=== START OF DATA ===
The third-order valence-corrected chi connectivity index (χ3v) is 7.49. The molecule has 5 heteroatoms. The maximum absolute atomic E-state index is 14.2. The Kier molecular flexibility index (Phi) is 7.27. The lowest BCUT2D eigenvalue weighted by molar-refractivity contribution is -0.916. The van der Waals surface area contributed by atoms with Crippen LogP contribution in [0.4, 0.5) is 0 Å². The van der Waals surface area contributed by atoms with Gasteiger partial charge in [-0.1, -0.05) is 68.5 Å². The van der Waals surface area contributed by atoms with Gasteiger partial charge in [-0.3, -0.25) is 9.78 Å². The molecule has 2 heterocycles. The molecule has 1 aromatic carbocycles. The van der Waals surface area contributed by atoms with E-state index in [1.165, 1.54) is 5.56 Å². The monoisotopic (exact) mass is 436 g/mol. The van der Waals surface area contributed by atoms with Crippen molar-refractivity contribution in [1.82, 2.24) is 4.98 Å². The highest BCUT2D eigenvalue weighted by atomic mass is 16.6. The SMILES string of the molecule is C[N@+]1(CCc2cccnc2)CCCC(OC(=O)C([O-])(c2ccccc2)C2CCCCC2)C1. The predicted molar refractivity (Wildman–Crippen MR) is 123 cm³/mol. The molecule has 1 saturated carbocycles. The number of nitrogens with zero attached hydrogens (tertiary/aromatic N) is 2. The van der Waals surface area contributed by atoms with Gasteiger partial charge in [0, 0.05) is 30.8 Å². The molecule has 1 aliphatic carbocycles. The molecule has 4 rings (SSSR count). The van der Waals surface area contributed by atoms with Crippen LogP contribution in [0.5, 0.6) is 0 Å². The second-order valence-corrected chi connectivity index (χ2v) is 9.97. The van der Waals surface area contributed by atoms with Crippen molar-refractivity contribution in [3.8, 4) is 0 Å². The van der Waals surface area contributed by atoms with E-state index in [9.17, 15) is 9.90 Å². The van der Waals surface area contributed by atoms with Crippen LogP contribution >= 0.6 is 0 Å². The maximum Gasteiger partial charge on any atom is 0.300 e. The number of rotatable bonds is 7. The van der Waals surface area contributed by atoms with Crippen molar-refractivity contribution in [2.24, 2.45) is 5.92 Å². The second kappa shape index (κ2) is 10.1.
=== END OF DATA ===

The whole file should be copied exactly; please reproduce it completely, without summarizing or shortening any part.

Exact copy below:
The third-order valence-corrected chi connectivity index (χ3v) is 7.49. The molecule has 5 heteroatoms. The maximum absolute atomic E-state index is 14.2. The Kier molecular flexibility index (Phi) is 7.27. The lowest BCUT2D eigenvalue weighted by molar-refractivity contribution is -0.916. The van der Waals surface area contributed by atoms with Crippen LogP contribution in [0.4, 0.5) is 0 Å². The van der Waals surface area contributed by atoms with Gasteiger partial charge in [-0.1, -0.05) is 68.5 Å². The van der Waals surface area contributed by atoms with Gasteiger partial charge in [-0.3, -0.25) is 9.78 Å². The molecule has 2 heterocycles. The molecule has 1 aromatic carbocycles. The van der Waals surface area contributed by atoms with E-state index in [1.165, 1.54) is 5.56 Å². The monoisotopic (exact) mass is 436 g/mol. The van der Waals surface area contributed by atoms with Crippen molar-refractivity contribution in [1.82, 2.24) is 4.98 Å². The highest BCUT2D eigenvalue weighted by atomic mass is 16.6. The SMILES string of the molecule is C[N@+]1(CCc2cccnc2)CCCC(OC(=O)C([O-])(c2ccccc2)C2CCCCC2)C1. The predicted molar refractivity (Wildman–Crippen MR) is 123 cm³/mol. The molecule has 1 saturated carbocycles. The number of nitrogens with zero attached hydrogens (tertiary/aromatic N) is 2. The van der Waals surface area contributed by atoms with Gasteiger partial charge in [0, 0.05) is 30.8 Å². The molecule has 1 aliphatic carbocycles. The molecule has 4 rings (SSSR count). The van der Waals surface area contributed by atoms with Crippen LogP contribution in [0.5, 0.6) is 0 Å². The second-order valence-corrected chi connectivity index (χ2v) is 9.97. The van der Waals surface area contributed by atoms with Crippen molar-refractivity contribution in [3.8, 4) is 0 Å². The van der Waals surface area contributed by atoms with E-state index in [9.17, 15) is 9.90 Å². The van der Waals surface area contributed by atoms with Crippen LogP contribution >= 0.6 is 0 Å². The maximum Gasteiger partial charge on any atom is 0.300 e. The number of rotatable bonds is 7. The van der Waals surface area contributed by atoms with Crippen molar-refractivity contribution in [2.24, 2.45) is 5.92 Å². The second kappa shape index (κ2) is 10.1.